The “good bad man” hero was a common theme of the early silent Western, which Ford and Carey utilised throughout their partnership. Fords “good bad men” were noble outlaws with good hearts; usually the saviours of a society that has outcast them, they receive redemption in the audience’s eyes by the close of the film, but are often unable to be assimilated back into the society they saved. A character that would often appear throughout Fords career, most famously John Wayne’s Ethan Edwards in The Searchers (1956) finds its roots in Cheyenne Harry. In Straight Shooting Harry is hired to kill ranch owner Sweetwater Malone, but upon seeing the mans grief at the death of his son, decides against the killing, and ends up defending the Malone family and ranch from the very men that hired him. However, at the close of the film he is unable to stay, acknowledging that he is an outlaw and an outsider, and cannot adjust to life in the community.
The viewer is easily able not only to empathise with Harry, but emotionally engage, beyond just simple spectacle. The Ford hero is often a hardworking man, of lower social status, if not an outlaw. But this provides the opportunity for Ford to mock social status – something he often articulated in his films.
Evident in Bucking Broadway, Mr Thornton, a wealthy, arrogant horse inspector from the east, steals the affections of Helen, the ranch owner’s daughter and Harry’s love interest. In an extensive and hilarious sequence of cowboys riding down the streets of New York, and fighting Thornton’s associates in a New York hotel restaurant as if they were in a saloon brawl, Thornton’s true colours emerge and he is made a mockery of. Helen returns with Harry to the West. The hard working cowboys, uncouth and rough, but honest and hardworking, are the heroes! Ford would often mock the higher social classes in this way. Perhaps why these films were so well received by the working classes, but less so by the more middle class critical press.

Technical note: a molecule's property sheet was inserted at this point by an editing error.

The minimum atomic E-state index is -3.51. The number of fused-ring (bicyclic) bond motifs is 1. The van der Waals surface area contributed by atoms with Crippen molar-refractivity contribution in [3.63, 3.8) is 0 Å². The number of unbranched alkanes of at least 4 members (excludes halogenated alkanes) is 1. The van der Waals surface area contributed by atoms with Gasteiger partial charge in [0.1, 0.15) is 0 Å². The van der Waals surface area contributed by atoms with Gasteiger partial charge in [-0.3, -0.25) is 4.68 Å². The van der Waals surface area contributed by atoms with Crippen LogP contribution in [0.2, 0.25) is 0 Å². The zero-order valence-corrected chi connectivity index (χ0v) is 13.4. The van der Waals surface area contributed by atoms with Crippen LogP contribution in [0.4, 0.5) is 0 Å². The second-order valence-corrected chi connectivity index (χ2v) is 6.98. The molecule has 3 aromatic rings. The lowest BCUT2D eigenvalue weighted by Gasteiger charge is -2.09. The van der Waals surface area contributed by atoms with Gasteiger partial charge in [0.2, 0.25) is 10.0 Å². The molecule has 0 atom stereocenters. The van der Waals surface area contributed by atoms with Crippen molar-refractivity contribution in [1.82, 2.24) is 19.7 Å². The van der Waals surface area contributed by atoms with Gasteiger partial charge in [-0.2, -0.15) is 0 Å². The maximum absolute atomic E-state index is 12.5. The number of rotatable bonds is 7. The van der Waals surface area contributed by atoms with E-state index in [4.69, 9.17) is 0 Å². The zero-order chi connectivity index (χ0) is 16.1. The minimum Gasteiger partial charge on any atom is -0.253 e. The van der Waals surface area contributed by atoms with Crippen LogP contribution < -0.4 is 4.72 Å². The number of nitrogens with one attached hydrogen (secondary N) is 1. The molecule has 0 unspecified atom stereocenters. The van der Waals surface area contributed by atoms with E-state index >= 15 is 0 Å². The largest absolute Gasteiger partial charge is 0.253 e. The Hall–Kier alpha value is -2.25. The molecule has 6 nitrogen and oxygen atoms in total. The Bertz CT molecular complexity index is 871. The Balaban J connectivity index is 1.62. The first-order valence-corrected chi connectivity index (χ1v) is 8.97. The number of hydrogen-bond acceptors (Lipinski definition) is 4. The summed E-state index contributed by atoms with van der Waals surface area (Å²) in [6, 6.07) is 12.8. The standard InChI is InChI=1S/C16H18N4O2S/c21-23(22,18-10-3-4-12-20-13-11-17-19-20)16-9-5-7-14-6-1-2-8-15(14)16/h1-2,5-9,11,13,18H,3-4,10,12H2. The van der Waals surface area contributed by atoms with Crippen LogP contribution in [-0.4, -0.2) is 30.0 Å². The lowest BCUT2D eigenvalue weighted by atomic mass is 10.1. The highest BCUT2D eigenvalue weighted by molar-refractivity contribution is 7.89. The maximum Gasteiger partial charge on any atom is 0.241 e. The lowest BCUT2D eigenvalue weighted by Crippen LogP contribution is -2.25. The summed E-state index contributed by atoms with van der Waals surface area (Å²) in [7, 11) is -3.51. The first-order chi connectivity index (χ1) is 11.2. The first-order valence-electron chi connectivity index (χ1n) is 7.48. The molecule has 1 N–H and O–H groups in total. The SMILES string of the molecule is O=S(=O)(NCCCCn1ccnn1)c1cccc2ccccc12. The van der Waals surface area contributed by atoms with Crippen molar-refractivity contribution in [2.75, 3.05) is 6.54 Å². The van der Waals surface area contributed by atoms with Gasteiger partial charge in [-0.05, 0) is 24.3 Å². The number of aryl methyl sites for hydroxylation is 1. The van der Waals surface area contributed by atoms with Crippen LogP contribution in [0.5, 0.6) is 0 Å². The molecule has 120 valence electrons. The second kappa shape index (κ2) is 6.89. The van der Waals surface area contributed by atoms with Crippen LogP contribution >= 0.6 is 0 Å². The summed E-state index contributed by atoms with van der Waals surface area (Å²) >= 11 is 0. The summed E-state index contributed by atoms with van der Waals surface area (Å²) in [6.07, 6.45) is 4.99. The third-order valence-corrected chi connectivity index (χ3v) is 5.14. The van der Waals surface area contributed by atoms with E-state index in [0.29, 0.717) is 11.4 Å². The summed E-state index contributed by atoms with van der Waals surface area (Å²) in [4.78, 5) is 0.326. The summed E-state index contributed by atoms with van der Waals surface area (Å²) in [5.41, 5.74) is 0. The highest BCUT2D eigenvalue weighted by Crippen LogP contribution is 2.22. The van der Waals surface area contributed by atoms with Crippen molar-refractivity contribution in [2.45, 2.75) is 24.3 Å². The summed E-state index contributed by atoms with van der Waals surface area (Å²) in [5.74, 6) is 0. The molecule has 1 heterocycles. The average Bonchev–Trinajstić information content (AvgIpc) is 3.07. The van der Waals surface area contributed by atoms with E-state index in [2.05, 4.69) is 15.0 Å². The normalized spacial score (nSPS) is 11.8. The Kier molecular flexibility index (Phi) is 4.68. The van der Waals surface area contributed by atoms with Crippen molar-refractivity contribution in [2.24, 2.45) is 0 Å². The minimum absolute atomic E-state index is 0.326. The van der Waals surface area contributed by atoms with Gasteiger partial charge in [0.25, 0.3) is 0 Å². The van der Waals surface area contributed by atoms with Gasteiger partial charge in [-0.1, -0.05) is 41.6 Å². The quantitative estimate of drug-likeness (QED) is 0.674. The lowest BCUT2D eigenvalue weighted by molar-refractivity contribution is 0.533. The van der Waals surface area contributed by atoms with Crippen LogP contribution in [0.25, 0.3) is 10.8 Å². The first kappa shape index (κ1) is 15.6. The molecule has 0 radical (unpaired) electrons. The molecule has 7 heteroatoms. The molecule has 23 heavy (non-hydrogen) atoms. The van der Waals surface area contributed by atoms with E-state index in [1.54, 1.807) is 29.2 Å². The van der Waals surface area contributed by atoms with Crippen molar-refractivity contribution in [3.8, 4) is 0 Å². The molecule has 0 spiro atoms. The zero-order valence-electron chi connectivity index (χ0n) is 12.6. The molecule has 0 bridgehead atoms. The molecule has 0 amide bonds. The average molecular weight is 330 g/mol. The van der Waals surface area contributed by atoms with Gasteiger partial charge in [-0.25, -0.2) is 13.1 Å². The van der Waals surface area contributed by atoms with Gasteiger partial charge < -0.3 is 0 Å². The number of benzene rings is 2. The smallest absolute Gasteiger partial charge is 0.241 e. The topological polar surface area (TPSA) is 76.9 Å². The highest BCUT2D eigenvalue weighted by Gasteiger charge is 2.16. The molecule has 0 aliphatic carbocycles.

Cowboys riding through New York (actually downtown Los Angeles) in Bucking Broadway (1917)
Bucking Broadway also expresses the beginnings of another very “Fordian” trait – humour! Defined by J. Farrell MacDonald in The Iron Horse and Three Bad Men (1926), and carried on by Victor McLaglen throughout Fords career, the characters would usually be Irish and invariably drunk. At the celebratory drinks for Harry and Helens engagement, in Bucking Broadway, the cowboys sit round a piano drinking, singing and playing songs (another Ford staple). The more they drink and sing old tunes about home, the more nostalgic they become and these tough, man’s man cowboys all start sobbing; missing their mothers, until they are weeping on each other’s shoulders like children. Not yet quite as defined as it would become, this was a seed of Fords humour that would develop in the 1920’s and beyond.
Harry Carey had none of the showmanship of Tom Mix, or the stature of William S. Hart; his costumes were simple and his character rough, but he established the quintessential John Ford hero. He even became the childhood idol of John Wayne. Despite the often seemingly crude simplicity of the Ford – Carey films with their “pulp Western formula” and cowboy antics, they are shot beautifully, with engaging characters, and are filled with a nostalgic romance for the vanishing west, as a good John Ford picture should be. And while critically they perhaps have not always stood in such stead as other films of their time, the ones that survive are a pleasure to watch, unmistakably “Fordian”, and an insightful view into the beginnings of one of the most successful and influential directors in Hollywood.
In the first fifteen years of Fords career, he developed a style that would come to be recognised as uniquely his own. He influenced directors from Orson Welles to Martin Scorsese and Steven Spielberg. And he made a strong contribution to the Western from the start, a genre which would dominate America’s movie theatres for almost a further forty years. It is a great shame that so few of his early films survive to testify to his development and early contribution to the medium of film, as well as to give us a further insight into “John
Ford before John Ford”.
Bibliography Anderson, L., About John Ford Bagh, P.V, John Ford: Muti e Primi Sonori Bogdanovich, P., John Ford Gallagher, T., John Ford; the Man and His Films McBride, J., Searching For John Ford Sarris, A., the John Ford Movie Mystery